We are stretching in ahavas yisrael together to create z’chusim for K’lal Yisrael in these urgent times.
Last week’s stretch of the week was: Before you tell a joke or say something sarcastic, stop and think if it will hurt anyone.
Please allow ONE person to share her experience with this exercise for ONE minute.
Taking A Deeper Look - Lesson #20
PART 2 – Maintaining a Sensitivity Toward Others
אונאת דברים - ONA’AS D’VARIM – HURTFUL SPEECH
The main obligation of the prohibition of ona’as d’varim is to refrain from intentionally saying or doing things that will shame or cause pain to another Jew. Nevertheless, we should take precautions to keep our distance from anything that might lead us to cause pain to another, even inadvertently.
In the words of Chazal on Sefer Shmuel, we see the extent of the punishment HaShem extracts from someone who causes pain. Penina, wife of Elkana, teased Elkana’s other wife Chana about her childlessness, with the finest of intentions-in order to get her to pray harder for children. Yet even though she meant well, she was punished severely for the pain she caused Chana, and she lost most of her own children.
Avoiding ona’as d’varim requires developing a sensitivity to the tender points of each individual. For example, if a person has a facial blemish or physical defect, avoid mention of any related topic. Likewise, when speaking with someone who comes from a family of geirim, do not remind him about the misdeeds of his parents and grandparents.
The same is true regarding any shortcoming or defect that exists in a person’s community, family, spouse or children; the speaker should be sensitive enough to avoid mentioning that sore point when speaking with the person, or even when speaking in his presence.
When speaking with a person who is suffering from an illness, has lost a child, or has undergone some other misfortune, do not say to him, as Iyov’s friends said to Iyov, “Has anyone innocent ever perished?” - implying that there must be something wrong with him if HaShem sent such suffering. If you deem it necessary to convey such a message in order to arouse the person to do teshuva, it should be presented indirectly and very delicately, to avoid causing pain.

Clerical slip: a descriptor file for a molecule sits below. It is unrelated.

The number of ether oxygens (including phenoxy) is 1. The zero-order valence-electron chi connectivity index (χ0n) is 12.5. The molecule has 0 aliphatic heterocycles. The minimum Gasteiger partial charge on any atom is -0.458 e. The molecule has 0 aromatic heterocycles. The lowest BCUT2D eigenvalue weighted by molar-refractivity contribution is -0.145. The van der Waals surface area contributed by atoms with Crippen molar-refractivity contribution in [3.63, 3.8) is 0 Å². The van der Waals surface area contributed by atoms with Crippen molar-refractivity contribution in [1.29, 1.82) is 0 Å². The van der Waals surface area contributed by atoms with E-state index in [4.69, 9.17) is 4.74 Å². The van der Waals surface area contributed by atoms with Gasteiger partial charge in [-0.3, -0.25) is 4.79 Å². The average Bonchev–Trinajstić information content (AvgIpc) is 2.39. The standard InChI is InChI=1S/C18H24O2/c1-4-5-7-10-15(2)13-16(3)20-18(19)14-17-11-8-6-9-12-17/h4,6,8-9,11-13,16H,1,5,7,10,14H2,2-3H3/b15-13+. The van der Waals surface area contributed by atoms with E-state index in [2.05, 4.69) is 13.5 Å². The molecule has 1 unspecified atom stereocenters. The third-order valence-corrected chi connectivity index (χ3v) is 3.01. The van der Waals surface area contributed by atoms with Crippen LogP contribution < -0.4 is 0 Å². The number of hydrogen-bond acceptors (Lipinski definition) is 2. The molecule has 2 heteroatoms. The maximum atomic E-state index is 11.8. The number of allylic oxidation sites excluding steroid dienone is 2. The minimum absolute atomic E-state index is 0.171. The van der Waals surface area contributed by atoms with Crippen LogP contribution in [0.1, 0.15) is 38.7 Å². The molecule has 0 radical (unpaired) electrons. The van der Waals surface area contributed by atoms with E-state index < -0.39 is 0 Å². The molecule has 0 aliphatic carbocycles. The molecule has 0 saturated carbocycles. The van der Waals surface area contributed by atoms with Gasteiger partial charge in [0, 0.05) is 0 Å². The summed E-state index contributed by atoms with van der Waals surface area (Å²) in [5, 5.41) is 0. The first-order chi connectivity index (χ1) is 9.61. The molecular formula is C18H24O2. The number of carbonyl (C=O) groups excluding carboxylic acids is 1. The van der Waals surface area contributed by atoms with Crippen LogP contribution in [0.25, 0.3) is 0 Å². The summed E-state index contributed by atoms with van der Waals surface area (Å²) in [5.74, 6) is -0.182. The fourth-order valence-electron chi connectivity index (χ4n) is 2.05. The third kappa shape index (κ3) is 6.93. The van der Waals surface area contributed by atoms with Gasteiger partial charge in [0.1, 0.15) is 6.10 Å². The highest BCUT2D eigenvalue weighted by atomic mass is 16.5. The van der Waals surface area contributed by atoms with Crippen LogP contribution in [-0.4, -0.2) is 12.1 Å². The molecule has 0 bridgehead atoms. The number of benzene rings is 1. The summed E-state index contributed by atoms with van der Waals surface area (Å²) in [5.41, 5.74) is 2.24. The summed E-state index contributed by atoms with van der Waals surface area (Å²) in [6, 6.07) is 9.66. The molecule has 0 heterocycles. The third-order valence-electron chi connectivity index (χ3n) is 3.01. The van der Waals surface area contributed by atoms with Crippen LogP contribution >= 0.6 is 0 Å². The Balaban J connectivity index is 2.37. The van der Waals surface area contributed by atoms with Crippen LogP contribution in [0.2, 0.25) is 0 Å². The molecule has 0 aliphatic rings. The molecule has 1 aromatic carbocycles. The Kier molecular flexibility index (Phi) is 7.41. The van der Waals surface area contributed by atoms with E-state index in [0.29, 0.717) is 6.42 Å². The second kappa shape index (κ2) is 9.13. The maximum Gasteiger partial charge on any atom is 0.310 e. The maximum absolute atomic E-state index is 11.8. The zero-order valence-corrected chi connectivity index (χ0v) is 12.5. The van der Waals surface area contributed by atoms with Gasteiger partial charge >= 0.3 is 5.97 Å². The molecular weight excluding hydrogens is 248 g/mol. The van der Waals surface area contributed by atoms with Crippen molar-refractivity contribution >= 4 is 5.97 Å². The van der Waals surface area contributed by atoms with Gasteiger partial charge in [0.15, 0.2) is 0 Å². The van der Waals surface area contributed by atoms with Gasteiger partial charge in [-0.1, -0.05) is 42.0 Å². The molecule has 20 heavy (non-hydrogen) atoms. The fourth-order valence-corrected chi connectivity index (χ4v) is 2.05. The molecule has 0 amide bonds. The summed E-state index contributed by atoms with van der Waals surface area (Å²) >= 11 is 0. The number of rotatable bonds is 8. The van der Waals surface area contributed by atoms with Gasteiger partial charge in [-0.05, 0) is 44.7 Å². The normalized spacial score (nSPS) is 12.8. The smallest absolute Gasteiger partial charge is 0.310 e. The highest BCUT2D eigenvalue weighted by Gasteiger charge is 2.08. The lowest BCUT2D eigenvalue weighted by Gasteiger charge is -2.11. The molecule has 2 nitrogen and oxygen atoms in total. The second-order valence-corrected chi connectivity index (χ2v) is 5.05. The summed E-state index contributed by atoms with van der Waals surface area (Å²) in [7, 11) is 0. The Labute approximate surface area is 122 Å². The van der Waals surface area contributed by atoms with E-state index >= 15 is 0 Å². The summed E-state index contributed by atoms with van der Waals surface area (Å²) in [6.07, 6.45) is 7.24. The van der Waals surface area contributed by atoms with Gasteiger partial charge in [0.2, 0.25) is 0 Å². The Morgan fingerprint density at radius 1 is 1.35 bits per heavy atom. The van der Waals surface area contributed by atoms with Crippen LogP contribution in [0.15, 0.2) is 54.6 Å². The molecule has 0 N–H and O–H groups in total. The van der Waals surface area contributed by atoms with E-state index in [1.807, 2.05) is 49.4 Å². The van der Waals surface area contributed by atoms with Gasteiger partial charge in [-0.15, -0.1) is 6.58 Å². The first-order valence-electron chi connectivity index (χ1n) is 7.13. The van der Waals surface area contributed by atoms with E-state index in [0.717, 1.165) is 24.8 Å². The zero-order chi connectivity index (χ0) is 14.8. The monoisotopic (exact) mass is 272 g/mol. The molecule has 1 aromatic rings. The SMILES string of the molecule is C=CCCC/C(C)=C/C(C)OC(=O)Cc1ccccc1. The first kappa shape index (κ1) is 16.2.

The excuse of ignorance of simple derech eretz and human decency is not acceptable, since everyone is responsible for being aware of what is proper behavior and for thinking before he speaks and acts, taking into account the situation, the place, the time and the people involved, so that he will not cause anyone pain, even unintentionally. Common examples of thoughtlessly hurting others include cutting in line, davening a long shemoneh esrei in a spot that blocks others, and smoking in the company of others.
If one does violate the prohibition of ona’as d’varim, whether intentionally or not, if the offender can placate the victim and obtain his forgiveness, he will be spared severe punishment from shamayim.
(Excerpts from Code of Jewish Conduct by Rabbi Yitzchok Silver)
Story: (based on a true story)
The phone rang at 9:15 while I was mindlessly washing the breakfast dishes. Caller ID said it was my friend Aliza from up the block, and I was thrilled for the company the call would bring. I didn’t even mind the wet phone hitting my check as I cradled it between my head and my shoulder and said hello.
“Hi. Sorry I didn’t get to call last night,” Aliza responded. “How did the meeting go?”
“Not great,” I told her. “Akiva’s teacher just doesn’t seem to get what I’m asking her to do to deal with his behavior. She keeps saying, ‘He needs discipline.’ I didn’t even get to explain the new ideas from the therapist.”